Research highlight

Enhancing T cell function to malaria

Nature Immunology

December 12, 2011

A means to boost immune responses to malaria-causing parasites is reported this week in Nature Immunology. CD4+ T immune cell function is essential for developing immune responses to blood-borne Plasmodia, the parasites that cause malaria, however the potency of these immune cells decreases during chronic infections. John Harty and colleagues show children endemically infected by the P. falciparum species possess T cells that express the T cell inhibitory receptor PD-1, which suppress T cell function. Similarly CD4+ T cells in mice experimentally infected with another similar species, P. yoelii, have higher expression of PD-1 and related LAG-3 inhibitory molecules. Treating infected mice with monoclonal antibodies designed to block LAG-3 and the PD-1 ligand led to a restoration of T cell function and a rapid decrease in parasitemia. The results suggest that blockade of T cell inhibitory receptors might likewise prove beneficial to human malaria patients.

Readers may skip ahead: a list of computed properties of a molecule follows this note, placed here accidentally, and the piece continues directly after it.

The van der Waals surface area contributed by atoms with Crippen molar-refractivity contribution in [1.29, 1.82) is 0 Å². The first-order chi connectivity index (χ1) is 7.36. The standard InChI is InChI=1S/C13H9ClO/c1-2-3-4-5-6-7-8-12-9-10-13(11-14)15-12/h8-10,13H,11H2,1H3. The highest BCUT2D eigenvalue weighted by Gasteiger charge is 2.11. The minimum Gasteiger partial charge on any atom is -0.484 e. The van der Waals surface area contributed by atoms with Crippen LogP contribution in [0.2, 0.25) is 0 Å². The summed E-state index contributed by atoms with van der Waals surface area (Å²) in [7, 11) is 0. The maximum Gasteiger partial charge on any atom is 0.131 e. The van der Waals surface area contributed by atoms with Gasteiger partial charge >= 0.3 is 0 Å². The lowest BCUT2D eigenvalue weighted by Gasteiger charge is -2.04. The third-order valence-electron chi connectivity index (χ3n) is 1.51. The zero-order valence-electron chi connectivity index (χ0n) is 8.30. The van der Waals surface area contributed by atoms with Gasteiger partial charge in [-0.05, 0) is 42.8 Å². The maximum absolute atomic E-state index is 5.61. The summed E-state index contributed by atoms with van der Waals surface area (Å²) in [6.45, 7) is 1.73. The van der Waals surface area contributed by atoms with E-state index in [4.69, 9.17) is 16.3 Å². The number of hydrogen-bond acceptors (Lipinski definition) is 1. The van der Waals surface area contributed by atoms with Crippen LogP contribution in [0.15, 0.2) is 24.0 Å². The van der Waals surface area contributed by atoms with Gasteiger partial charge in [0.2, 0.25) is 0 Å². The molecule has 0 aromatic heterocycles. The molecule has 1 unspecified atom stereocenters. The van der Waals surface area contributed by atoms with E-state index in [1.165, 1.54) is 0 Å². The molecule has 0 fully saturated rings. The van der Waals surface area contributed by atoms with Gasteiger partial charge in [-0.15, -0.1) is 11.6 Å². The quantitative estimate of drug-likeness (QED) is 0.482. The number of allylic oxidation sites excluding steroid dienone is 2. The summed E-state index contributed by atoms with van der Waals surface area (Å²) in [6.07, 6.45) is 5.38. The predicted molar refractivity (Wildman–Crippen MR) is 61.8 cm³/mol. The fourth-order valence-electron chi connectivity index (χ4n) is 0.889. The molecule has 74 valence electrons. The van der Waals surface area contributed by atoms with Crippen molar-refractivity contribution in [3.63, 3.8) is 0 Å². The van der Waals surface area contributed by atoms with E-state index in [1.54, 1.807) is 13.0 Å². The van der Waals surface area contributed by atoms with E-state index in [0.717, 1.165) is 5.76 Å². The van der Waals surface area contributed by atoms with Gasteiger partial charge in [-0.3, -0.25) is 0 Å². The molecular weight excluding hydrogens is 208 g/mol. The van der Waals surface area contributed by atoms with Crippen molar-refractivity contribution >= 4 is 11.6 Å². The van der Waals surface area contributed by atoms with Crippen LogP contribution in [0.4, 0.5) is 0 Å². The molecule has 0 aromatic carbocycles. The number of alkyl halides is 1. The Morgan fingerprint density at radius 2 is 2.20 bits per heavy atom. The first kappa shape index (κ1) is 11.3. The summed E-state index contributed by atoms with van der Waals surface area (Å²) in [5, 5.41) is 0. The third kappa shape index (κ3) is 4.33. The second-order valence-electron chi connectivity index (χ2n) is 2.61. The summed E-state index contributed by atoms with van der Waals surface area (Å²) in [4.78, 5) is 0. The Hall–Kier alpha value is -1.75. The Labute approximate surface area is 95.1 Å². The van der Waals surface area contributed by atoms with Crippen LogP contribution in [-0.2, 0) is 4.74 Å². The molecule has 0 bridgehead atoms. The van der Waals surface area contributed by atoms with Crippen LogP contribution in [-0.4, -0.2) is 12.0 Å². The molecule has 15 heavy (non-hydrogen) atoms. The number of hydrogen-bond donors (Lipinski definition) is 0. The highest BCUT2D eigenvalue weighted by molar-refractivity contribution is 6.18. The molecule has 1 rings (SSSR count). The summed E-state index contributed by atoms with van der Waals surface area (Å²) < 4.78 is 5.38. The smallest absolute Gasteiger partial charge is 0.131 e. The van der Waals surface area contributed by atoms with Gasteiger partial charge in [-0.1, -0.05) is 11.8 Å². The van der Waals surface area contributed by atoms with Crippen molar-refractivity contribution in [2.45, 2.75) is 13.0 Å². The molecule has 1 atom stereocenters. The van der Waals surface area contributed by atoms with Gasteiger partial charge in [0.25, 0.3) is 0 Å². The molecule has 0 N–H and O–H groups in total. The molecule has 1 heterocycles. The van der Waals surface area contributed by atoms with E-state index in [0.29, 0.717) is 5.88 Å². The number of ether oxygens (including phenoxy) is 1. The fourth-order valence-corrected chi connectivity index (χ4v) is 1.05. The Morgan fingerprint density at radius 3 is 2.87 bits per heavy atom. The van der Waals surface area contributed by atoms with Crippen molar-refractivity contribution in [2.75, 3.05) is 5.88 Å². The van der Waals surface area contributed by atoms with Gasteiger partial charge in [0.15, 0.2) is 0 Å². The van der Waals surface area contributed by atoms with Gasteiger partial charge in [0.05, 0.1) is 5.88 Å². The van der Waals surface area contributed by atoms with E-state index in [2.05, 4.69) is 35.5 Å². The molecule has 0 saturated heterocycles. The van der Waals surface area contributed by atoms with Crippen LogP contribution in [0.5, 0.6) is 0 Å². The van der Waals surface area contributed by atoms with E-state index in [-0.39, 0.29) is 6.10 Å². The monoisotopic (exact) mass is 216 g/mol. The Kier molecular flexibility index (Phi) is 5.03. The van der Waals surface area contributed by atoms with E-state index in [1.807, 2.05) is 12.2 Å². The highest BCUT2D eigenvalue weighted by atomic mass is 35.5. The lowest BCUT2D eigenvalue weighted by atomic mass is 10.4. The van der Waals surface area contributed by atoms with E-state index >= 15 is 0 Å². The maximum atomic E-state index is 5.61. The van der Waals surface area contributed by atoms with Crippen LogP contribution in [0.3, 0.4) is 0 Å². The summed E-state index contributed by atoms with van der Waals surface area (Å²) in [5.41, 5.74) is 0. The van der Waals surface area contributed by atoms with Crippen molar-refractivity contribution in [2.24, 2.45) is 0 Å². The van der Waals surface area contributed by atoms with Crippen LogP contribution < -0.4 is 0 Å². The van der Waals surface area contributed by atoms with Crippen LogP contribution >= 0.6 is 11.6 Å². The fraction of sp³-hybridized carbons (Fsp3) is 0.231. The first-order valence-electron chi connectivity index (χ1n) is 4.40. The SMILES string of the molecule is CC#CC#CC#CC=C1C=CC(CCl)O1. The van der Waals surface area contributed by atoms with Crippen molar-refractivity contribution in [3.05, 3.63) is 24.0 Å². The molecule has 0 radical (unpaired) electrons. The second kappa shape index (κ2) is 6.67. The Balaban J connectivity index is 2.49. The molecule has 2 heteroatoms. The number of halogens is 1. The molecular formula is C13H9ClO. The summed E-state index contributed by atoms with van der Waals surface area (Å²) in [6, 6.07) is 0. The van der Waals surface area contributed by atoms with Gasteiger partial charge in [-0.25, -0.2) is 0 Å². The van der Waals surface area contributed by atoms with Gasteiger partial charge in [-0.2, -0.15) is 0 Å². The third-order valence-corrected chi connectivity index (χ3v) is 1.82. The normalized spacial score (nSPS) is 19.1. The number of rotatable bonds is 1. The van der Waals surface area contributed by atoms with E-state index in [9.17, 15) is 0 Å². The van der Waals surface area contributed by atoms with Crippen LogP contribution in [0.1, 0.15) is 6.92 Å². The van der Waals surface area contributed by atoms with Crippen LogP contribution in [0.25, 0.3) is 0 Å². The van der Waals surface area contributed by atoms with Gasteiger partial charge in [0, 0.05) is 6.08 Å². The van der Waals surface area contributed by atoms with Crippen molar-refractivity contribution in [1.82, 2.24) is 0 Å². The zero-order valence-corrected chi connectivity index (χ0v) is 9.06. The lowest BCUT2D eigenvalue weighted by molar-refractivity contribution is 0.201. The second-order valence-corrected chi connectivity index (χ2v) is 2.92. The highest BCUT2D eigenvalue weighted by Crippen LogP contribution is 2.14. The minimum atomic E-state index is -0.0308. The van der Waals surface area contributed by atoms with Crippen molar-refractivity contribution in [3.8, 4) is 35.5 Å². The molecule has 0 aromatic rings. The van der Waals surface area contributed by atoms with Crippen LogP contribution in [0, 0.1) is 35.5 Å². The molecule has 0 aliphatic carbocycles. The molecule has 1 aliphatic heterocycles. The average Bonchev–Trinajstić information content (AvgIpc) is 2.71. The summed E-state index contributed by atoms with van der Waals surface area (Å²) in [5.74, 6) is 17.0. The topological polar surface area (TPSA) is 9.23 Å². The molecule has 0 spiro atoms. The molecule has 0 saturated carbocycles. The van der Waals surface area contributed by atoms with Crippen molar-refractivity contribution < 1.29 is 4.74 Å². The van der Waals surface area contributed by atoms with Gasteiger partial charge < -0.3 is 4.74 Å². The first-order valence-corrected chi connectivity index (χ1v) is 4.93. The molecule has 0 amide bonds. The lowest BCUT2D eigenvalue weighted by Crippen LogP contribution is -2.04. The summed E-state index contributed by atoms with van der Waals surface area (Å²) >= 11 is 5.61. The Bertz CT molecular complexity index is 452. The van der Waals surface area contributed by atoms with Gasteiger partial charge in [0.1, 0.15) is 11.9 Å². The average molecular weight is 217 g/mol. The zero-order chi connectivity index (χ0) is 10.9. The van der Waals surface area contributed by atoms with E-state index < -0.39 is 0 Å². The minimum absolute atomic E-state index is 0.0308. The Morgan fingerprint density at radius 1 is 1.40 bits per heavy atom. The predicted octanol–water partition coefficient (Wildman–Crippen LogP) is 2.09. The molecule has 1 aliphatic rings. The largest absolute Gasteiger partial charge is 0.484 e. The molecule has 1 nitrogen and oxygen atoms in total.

doi: 10.1038/ni.2180

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